It’s Independence Day. Today we’re celebrating pride, freedom, freedom to be proud, and justified military conflict against an oppressive colonial power. We also get to shoot fireworks and be proud to be an American, whatever that means.
In honor of this day, let’s contemplate what would happen if the Colorado Buffaloes left a stable position that pays well, is secure and has a solid reputation — and let’s replace that with a complete unknown that could be better and more fulfilling, but it’s more likely to be a disaster. Isn’t that the most American thing the Buffs could do, stubbornly (and desperately) pursue an opportunity that sounds good hypothetically, but isn’t even remotely possible considering the logistics?
Unless you’re Notre Dame, there aren’t many good reasons to be independent. Notre Dame makes it work because they’re historically dominant, have a killer TV deal with NBC, have the name recognition to schedule whomever they want, and they get the benefit of the doubt from the Playoff committee. All the upsides to playing in a conference — TV money, schedule stability, bowl game tie-ins, etc. — are replicable because Notre Dame’s brand is so strong. And yet, the Irish are only independent in football and compete in the ACC in every other sport.
Army and Navy were fun independent teams as well. Like Notre Dame, they’re both historically independent, don’t have to worry about funding (Happy Fourth to the military budget!) and they don’t have much practical benefit to playing in a conference. Army finessed their way into an 11-2 record and a win in the Armed Forces Bowl. However, apart from a weird game against Oklahoma that they nearly won (!), Army didn’t play nobody. It’s important to note, as well, that Navy hasn’t actually been independent since 2014, when they joined the newly founded American Athletic Conference. Navy have now cracked the Top 25 in three of their four years in the AAC, compared to being ranked just one time between 1980 and 2014.
The other independent football teams are BYU, Liberty, New Mexico State and UMass. Not great company, but we can work with it.
- BYU is easily the most accomplished on this list because they won the 1984 National Championship, despite going undefeated against a very soft schedule and beating the mighty Michigan Wolverines (with a 6-6 record) in a bowl game. They were part of the Mountain West, but opted to be independent because their TV deal was garbage. Now like Notre Dame, they have brand-name recognition as a faith-based university, their own TV channel and a history of success.
- Liberty is independent because they’ve always been; according to Wikipedia, they wanted to be the Evangelical version of Notre Dame, a statement that I refuse to touch on such an important Evangelical holiday. Liberty also made a recent jump from FCS and will be competing in the ASUN conference in their other sports.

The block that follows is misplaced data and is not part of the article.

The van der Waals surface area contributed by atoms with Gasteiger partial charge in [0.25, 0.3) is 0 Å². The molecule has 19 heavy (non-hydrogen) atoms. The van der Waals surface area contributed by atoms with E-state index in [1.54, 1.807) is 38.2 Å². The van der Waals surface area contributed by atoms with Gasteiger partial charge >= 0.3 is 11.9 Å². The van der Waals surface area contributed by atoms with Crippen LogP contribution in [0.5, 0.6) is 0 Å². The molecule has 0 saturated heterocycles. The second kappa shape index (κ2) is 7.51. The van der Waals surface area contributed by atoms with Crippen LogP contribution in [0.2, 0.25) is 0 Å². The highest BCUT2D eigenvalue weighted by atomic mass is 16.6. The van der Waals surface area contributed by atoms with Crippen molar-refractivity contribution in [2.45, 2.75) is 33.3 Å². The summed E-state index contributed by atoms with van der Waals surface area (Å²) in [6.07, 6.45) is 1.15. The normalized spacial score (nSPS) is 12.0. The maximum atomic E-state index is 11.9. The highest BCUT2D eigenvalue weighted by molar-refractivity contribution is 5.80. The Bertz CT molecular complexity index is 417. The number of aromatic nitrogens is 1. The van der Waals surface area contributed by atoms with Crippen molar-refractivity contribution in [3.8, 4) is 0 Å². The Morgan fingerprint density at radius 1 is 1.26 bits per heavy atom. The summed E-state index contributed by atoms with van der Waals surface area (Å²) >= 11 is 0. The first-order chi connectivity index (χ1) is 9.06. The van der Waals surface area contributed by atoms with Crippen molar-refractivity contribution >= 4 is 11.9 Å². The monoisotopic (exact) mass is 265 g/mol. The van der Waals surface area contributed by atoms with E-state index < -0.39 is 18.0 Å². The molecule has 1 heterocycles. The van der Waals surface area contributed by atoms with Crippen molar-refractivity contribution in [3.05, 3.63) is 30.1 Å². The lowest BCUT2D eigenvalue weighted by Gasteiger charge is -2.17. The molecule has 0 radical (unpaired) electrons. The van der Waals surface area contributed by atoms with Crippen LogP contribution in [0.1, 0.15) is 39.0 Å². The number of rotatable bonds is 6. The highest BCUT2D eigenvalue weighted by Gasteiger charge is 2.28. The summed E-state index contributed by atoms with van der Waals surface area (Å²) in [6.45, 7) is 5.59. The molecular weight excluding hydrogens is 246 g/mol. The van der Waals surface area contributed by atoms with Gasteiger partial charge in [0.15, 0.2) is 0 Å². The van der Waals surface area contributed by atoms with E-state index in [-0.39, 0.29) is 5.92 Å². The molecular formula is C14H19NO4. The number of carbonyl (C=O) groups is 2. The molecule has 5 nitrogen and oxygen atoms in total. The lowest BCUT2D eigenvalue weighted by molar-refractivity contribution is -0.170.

- NMSU used to be part of the WAC, but that dissolved and split the remaining teams between the Mountain West and Sun Belt. NMSU, along with Idaho, joined the Sun Belt from 2014 to 2017, but both of them got kicked out because they weren’t technically in the “Sun Belt” (I think NMSU was lied to. Maps of the Sun Belt definitely include Las Cruces.) NMSU went independent and Idaho dropped down to FCS.
- Liberty and NMSU have been so desperate for scheduling that they have scheduled two-game home-and-homes in both 2018 and 2019. Four games in two years because they have no one else to play against.
- UMass moved from FCS to FBS in 2011 and immediately joined the MAC as a football-only member. Drama happened, however, when the MAC wanted UMass to join the conference as a full-time member. UMass declined and have been independent since 2016. They will be independent until 2021 at the very least.
- Connecticut might be added to this list in 2020. Their basketball team (and other sports) moved back into the Big East, which still exists but all its schools are in FCS for football. UConn could move to FCS for football or stay in the AAC as a football-only member.
If there are any lessons about being independent, it’s that (1) the weirdos do it, (2) you need a TV deal and generous boosters to do it successfully, and (3) if you’re not doing it successfully, you’re desperate for the stability of being in a conference.
If Colorado were to leave the Pac-12, they would certainly have the name-brand recognition as 1990 National Champions with a strong history of success. In respect to TV deals, they could partner with ESPN+, but even the Weather Channel would be an upgrade from the Pac-12 Network. The main snag is that their boosters aren’t the wealthiest or most generous and even in the Pac-12, CU can’t always afford to keep assistants on richer deals.
Colorado shouldn’t even consider being independent, obviously, but it’s fun to imagine what their schedule could be. Using Notre Dame’s model of scheduling a mix of historical football rivals, basketball rivals, and some local teams, here’s what Colorado’s schedule might look like:
vs. Colorado State
@ Kansas State
@ Air Force
In case you took the bait and clicked on this article, feel free to comment with who you would want CU to play on an independent schedule.